In 1997 a worn-out lawnmower, and an inability to finance the purchase of a new one, brought about a radical rethink on churchyard care. A decision was made to leave selected areas uncut for large portions of the year. In fact, this was only a return to the way the churchyard had been managed for the whole of its history before the 1960s, when it was scythed twice a year to make hay, and was otherwise left as meadow.
It was a churchyard just like this where Thomas Gray wrote his famous Elegy and Byron wrote his Lines Written beneath an Elm. Churchyards were places where death was met with vigorous, natural life. The modern concept of the neatly cropped suburban cemetery is quite alien to the setting of a country churchyard, and something which, in this country at least, is really a product of the mechanisation of the process of burial at the time of First World War – not really a sentiment we would choose to perpetuate in Thorpe Market Churchyard.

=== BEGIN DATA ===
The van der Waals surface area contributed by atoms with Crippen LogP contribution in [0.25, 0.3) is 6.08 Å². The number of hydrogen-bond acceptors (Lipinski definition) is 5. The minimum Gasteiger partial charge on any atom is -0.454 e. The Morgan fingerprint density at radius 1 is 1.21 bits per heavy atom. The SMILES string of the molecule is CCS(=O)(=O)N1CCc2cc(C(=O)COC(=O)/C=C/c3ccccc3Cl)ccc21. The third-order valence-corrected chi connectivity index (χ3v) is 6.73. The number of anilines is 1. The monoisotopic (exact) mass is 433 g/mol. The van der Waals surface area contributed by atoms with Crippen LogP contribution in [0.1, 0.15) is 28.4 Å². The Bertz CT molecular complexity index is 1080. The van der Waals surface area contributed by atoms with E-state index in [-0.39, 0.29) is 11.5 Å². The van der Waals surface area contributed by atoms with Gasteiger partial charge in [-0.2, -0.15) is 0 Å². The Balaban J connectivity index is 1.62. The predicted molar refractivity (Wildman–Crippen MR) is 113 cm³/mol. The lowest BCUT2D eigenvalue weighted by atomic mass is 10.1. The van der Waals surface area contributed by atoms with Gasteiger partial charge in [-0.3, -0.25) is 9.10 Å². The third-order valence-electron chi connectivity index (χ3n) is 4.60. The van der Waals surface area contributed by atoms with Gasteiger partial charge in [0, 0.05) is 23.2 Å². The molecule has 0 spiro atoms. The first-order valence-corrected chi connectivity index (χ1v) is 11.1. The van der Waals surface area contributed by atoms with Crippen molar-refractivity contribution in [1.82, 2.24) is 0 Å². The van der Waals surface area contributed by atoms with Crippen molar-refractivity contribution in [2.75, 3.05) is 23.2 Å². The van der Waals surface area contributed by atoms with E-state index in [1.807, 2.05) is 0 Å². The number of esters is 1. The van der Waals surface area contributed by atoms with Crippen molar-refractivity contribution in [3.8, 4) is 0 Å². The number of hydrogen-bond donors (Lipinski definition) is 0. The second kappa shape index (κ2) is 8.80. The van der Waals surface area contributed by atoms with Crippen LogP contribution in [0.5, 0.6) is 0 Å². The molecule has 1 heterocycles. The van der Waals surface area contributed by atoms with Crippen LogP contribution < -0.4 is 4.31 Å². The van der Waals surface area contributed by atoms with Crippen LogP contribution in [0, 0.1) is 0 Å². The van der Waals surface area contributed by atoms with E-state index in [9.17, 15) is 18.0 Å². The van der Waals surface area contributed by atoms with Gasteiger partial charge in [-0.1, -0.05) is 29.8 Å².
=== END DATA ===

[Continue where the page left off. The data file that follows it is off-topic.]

Norfolk Wildlife Trust was invited to carry out a survey and advise on future maintenance regimes. In 1998 the churchyard was described by them as being one of the richest, in terms of diversity, of the 300+ churchyards that they had by then surveyed. In 1999 we were outright winners of the Barclay/Norfolk Wildlife Churchyard Conservation Award. In 2003 we received the CPRE (Norfolk Society) Conservation award.